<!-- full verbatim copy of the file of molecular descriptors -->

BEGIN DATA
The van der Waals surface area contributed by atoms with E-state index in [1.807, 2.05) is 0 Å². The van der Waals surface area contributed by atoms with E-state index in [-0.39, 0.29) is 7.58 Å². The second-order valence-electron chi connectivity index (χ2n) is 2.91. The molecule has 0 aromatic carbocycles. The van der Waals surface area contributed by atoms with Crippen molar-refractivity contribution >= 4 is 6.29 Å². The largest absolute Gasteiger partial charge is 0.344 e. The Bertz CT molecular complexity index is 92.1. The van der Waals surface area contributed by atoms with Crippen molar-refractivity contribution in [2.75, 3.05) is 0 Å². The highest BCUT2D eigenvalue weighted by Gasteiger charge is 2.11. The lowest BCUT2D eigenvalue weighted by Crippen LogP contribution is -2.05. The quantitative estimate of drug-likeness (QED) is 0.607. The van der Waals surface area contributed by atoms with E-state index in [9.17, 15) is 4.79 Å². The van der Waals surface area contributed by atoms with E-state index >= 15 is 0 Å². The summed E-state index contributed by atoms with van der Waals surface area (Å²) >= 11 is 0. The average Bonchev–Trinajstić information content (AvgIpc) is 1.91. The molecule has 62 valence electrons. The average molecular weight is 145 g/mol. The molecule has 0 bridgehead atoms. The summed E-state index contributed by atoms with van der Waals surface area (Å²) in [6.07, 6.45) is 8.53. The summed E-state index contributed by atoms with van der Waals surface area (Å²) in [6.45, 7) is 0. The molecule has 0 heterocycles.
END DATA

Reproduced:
The van der Waals surface area contributed by atoms with E-state index in [1.807, 2.05) is 0 Å². The van der Waals surface area contributed by atoms with E-state index in [-0.39, 0.29) is 7.58 Å². The second-order valence-electron chi connectivity index (χ2n) is 2.91. The molecule has 0 aromatic carbocycles. The van der Waals surface area contributed by atoms with Crippen molar-refractivity contribution >= 4 is 6.29 Å². The largest absolute Gasteiger partial charge is 0.344 e. The Bertz CT molecular complexity index is 92.1. The van der Waals surface area contributed by atoms with Crippen molar-refractivity contribution in [2.75, 3.05) is 0 Å². The highest BCUT2D eigenvalue weighted by Gasteiger charge is 2.11. The lowest BCUT2D eigenvalue weighted by Crippen LogP contribution is -2.05. The quantitative estimate of drug-likeness (QED) is 0.607. The van der Waals surface area contributed by atoms with E-state index in [9.17, 15) is 4.79 Å². The van der Waals surface area contributed by atoms with E-state index >= 15 is 0 Å². The summed E-state index contributed by atoms with van der Waals surface area (Å²) >= 11 is 0. The average Bonchev–Trinajstić information content (AvgIpc) is 1.91. The molecule has 62 valence electrons. The average molecular weight is 145 g/mol. The molecule has 0 bridgehead atoms. The summed E-state index contributed by atoms with van der Waals surface area (Å²) in [6.07, 6.45) is 8.53. The summed E-state index contributed by atoms with van der Waals surface area (Å²) in [6.45, 7) is 0. The molecule has 0 heterocycles.